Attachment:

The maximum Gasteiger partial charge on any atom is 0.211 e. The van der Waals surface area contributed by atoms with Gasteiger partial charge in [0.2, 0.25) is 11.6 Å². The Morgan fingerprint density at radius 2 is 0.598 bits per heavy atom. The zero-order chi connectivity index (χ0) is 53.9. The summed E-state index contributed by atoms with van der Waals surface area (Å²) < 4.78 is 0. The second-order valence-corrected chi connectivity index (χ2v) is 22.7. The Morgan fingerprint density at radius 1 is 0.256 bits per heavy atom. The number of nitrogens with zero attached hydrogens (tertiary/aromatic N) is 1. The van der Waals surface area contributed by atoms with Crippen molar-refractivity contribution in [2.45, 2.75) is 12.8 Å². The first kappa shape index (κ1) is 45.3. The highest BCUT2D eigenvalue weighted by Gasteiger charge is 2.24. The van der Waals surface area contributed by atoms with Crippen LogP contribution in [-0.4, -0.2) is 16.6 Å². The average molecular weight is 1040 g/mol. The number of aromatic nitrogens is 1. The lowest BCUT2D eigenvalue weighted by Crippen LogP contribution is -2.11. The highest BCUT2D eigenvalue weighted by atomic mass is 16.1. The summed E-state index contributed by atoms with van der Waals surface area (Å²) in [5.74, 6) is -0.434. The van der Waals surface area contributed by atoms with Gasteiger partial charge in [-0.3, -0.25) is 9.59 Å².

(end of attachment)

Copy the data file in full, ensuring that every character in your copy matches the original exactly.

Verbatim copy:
The maximum Gasteiger partial charge on any atom is 0.211 e. The van der Waals surface area contributed by atoms with Gasteiger partial charge in [0.2, 0.25) is 11.6 Å². The Morgan fingerprint density at radius 2 is 0.598 bits per heavy atom. The zero-order chi connectivity index (χ0) is 53.9. The summed E-state index contributed by atoms with van der Waals surface area (Å²) < 4.78 is 0. The second-order valence-corrected chi connectivity index (χ2v) is 22.7. The Morgan fingerprint density at radius 1 is 0.256 bits per heavy atom. The number of nitrogens with zero attached hydrogens (tertiary/aromatic N) is 1. The van der Waals surface area contributed by atoms with Crippen molar-refractivity contribution in [2.45, 2.75) is 12.8 Å². The first kappa shape index (κ1) is 45.3. The highest BCUT2D eigenvalue weighted by Gasteiger charge is 2.24. The van der Waals surface area contributed by atoms with Crippen LogP contribution in [-0.4, -0.2) is 16.6 Å². The average molecular weight is 1040 g/mol. The number of aromatic nitrogens is 1. The lowest BCUT2D eigenvalue weighted by Crippen LogP contribution is -2.11. The highest BCUT2D eigenvalue weighted by atomic mass is 16.1. The summed E-state index contributed by atoms with van der Waals surface area (Å²) in [5.74, 6) is -0.434. The van der Waals surface area contributed by atoms with Gasteiger partial charge in [-0.3, -0.25) is 9.59 Å².